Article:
Normally, bad weather on a Friday night is a good excuse to stay home and watch a movie, but not this week. Friday night's quick-moving thunderstorms hit several states from Indiana to Maryland, but the storm's impact was felt around the Web.
The storm, which packed winds of up to 90 mph, knocked out power to millions of homes -- and to some of Amazon's Cloud services in Northern Virginia. That took Netflix offline. Web users who went hunting for other distractions found even more frustration, as Pinterest.com was also knocked offline, and the Instagram photo-sharing service wasn't working either.
At 1:15 a.m. ET, Pinterest.com posted a simple message: "We'll be back soon." And, in a message of its Twitter account at about 1:45 a.m. ET, it said, "We're back! Our team is continuing to work on some remaining issues that may impact performance. Thanks for your patience and happy pinning!"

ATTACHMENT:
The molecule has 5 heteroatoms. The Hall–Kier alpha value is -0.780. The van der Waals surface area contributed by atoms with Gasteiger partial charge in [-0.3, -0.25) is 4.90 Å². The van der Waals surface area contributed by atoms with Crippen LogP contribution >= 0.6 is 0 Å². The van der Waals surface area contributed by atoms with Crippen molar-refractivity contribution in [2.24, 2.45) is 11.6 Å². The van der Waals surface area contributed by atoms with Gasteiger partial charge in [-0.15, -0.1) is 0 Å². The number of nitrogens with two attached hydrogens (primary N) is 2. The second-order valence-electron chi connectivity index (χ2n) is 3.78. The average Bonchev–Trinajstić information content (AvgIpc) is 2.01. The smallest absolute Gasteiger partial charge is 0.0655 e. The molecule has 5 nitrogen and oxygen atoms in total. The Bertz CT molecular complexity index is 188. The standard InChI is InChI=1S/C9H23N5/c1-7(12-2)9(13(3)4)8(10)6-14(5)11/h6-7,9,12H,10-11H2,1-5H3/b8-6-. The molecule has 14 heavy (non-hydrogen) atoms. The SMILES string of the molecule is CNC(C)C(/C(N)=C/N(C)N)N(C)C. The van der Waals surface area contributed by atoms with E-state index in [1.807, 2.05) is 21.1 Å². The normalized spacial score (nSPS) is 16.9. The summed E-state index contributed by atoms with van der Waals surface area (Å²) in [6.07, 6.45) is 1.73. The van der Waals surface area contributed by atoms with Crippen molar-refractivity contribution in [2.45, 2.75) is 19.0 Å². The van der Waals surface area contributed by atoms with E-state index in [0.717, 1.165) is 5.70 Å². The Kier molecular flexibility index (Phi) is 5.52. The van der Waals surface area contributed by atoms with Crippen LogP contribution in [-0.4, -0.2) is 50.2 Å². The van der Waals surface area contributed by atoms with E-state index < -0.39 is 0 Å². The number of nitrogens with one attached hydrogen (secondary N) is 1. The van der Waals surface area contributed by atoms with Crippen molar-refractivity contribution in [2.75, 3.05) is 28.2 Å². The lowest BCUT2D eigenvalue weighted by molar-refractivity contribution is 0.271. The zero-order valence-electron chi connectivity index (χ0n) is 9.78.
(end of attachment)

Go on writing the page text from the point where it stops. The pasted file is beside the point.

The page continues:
Amazon's Cloud services status page was full of power-related error messages. Amazon's ElastiCache, for example, indicated that starting at 8:43 p.m., the service was "affected by a power event." At 9:25 p.m., this message was posted: "We can confirm that a large number of cache clusters are impaired. We are actively working on recovering them."
Netflix users took to Twitter to air their disbelief at the service outage.
"Netflix isn't working on possibly the most emotional night of my life. It's official ... this is NOT real life," wrote one Twitter user.
"Everything good is down," complained another.
Neither Netflix nor Amazon can be blamed for Mother Nature's ferocious attack. The storm, which swept through Virginia and Maryland during a harrowing two-hour stretch, uprooted trees across the region, closed roads and damaged homes, and is currently blamed for at least one death.